So I'm cruising around town the other day, doing what I often do while I should be paying attention to the road — thinking.
Google uses something they call Pagerank to rate website popularity based on how websites link to other websites.
PageRank relies on the uniquely democratic nature of the web by using its vast link structure as an indicator of an individual page's value. In essence, Google interprets a link from page A to page B as a vote, by page A, for page B. But, Google looks at more than the sheer volume of votes, or links a page receives; it also analyzes the page that casts the vote. Votes cast by pages that are themselves “important” weigh more heavily and help to make other pages “important.”
Important, high-quality sites receive a higher PageRank, which Google remembers each time it conducts a search. Of course, important pages mean nothing to you if they don't match your query. So, Google combines PageRank with sophisticated text-matching techniques to find pages that are both important and relevant to your search. Google goes far beyond the number of times a term appears on a page and examines all aspects of the page's content (and the content of the pages linking to it) to determine if it's a good match for your query.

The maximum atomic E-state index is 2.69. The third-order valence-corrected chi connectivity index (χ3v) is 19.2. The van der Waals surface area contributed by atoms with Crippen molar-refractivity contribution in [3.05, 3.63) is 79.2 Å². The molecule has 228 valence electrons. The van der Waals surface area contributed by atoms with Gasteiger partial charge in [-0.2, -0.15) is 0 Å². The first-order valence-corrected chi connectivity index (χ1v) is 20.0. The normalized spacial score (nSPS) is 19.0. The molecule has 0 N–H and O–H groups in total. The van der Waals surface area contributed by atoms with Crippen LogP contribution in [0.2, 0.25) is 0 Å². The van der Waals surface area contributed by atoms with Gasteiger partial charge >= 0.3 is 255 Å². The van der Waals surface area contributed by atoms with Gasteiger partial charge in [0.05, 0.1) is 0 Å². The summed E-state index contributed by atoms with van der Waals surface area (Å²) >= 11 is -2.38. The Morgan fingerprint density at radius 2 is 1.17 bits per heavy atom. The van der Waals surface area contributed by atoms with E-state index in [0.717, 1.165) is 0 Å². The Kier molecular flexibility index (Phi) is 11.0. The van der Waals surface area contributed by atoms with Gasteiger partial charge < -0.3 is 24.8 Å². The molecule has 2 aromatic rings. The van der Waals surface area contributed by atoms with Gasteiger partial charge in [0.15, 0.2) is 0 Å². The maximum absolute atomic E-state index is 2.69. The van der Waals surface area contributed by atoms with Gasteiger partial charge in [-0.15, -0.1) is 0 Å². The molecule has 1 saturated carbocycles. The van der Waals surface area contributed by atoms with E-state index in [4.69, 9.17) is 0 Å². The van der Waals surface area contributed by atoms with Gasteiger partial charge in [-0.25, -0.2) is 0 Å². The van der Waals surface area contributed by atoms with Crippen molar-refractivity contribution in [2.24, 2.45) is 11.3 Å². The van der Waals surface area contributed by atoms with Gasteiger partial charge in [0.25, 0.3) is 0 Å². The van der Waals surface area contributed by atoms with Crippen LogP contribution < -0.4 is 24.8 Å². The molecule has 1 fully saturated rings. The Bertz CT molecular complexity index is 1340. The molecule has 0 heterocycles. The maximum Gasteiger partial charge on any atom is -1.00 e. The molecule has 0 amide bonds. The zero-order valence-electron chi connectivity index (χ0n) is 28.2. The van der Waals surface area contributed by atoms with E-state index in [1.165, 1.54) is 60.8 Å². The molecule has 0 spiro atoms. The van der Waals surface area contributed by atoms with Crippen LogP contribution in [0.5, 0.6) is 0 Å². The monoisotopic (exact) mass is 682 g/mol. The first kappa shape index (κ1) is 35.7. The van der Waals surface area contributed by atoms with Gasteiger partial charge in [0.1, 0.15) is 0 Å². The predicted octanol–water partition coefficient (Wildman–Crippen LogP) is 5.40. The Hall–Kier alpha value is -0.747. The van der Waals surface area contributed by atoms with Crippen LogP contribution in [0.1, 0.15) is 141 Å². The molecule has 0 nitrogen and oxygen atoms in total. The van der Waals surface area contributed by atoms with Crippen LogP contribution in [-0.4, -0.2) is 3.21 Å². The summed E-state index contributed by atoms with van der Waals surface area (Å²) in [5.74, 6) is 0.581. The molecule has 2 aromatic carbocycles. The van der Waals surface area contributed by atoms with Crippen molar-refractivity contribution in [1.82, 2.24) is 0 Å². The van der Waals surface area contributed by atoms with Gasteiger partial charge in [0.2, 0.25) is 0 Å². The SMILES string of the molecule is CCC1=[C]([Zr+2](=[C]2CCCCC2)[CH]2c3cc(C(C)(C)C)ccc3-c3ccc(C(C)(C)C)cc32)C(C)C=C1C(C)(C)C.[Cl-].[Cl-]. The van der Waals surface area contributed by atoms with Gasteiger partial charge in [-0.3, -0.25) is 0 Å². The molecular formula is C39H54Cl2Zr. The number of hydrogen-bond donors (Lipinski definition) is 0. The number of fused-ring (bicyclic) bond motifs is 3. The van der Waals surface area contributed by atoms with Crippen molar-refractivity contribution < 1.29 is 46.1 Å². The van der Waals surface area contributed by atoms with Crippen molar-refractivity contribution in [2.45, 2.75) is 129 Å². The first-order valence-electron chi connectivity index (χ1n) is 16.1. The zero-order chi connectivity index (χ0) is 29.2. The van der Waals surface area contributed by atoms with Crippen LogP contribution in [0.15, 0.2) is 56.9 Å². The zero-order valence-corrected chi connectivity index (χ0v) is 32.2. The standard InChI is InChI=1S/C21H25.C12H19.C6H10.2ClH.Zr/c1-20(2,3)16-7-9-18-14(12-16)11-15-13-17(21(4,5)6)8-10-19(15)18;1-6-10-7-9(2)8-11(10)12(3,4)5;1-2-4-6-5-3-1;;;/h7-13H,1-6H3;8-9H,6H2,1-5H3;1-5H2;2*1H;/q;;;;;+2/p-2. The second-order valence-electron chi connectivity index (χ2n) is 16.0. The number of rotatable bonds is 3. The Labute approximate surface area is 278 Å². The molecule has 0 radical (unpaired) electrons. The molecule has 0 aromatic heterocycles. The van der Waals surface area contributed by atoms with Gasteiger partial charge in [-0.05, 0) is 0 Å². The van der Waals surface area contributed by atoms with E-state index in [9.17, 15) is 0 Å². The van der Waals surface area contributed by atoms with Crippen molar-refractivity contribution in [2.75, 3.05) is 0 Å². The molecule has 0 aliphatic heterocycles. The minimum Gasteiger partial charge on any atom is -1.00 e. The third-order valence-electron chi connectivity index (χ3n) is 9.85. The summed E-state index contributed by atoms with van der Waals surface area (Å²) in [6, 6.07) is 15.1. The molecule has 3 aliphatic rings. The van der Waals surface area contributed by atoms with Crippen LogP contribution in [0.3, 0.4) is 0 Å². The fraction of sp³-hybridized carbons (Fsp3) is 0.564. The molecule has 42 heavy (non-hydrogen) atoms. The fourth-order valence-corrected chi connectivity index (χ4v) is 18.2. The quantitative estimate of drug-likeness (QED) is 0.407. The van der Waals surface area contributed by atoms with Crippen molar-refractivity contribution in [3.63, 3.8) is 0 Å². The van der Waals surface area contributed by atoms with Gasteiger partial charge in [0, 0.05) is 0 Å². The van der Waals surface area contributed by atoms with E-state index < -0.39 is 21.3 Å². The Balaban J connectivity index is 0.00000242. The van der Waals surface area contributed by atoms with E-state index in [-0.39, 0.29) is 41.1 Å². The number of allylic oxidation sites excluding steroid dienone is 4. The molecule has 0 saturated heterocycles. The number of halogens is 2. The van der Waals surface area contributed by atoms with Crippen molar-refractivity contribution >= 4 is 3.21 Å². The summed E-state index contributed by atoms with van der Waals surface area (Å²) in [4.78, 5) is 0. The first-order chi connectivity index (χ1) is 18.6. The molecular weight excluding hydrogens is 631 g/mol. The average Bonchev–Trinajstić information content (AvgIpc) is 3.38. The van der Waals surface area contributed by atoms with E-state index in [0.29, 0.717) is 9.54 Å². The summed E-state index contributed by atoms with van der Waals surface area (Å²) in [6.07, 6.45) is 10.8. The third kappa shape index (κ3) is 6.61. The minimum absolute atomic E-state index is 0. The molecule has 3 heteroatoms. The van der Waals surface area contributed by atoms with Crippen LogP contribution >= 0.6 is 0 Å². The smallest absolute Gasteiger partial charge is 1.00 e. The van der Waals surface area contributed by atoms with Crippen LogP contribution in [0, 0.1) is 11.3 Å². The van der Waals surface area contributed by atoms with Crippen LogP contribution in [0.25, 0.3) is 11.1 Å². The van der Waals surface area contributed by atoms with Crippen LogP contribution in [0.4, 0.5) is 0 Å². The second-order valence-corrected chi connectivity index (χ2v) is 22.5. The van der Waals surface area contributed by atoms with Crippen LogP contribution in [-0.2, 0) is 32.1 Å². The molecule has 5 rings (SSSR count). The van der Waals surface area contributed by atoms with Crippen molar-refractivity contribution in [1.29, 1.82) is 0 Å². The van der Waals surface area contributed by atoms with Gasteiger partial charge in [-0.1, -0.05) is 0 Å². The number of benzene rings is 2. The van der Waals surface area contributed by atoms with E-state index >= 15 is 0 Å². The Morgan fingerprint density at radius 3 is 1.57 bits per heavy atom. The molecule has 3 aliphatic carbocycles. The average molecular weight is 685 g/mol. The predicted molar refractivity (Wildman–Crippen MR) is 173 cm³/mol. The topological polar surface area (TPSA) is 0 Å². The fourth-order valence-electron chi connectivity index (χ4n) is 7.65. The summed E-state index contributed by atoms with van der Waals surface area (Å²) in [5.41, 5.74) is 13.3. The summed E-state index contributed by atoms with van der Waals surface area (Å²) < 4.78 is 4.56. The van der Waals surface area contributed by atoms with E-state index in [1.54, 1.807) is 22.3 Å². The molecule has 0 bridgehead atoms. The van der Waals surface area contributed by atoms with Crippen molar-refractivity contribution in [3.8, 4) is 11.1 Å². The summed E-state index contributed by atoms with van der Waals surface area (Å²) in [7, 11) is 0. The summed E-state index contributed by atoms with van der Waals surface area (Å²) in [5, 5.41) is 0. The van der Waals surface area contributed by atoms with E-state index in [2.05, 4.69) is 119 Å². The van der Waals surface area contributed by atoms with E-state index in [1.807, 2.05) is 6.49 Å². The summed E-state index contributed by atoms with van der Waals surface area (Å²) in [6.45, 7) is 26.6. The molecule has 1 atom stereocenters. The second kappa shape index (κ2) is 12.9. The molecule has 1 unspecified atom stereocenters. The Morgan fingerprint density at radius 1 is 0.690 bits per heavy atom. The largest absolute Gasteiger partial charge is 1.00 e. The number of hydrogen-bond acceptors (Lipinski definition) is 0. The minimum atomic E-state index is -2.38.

But with Google's increasing success, I often find myself linking to a Google search for a subject I'm writing about rather than a particular website with information about the subject. (i.e., if I'm writing about salt-water aquariums, I can link it to a Google search of salt-water aquariums rather than a particular site about salt-water aquariums )
This isn't a big deal until Google's success reaches a critical mass and more websites start linking to Google searches of the subject rather than a direct link. Then the Pagerank system will not be able to use the direct links to judge the usefulness of the sites in question.
I'm sure the great folks over at Google have thought about this and have alternate methods in place, but it's something that makes me think.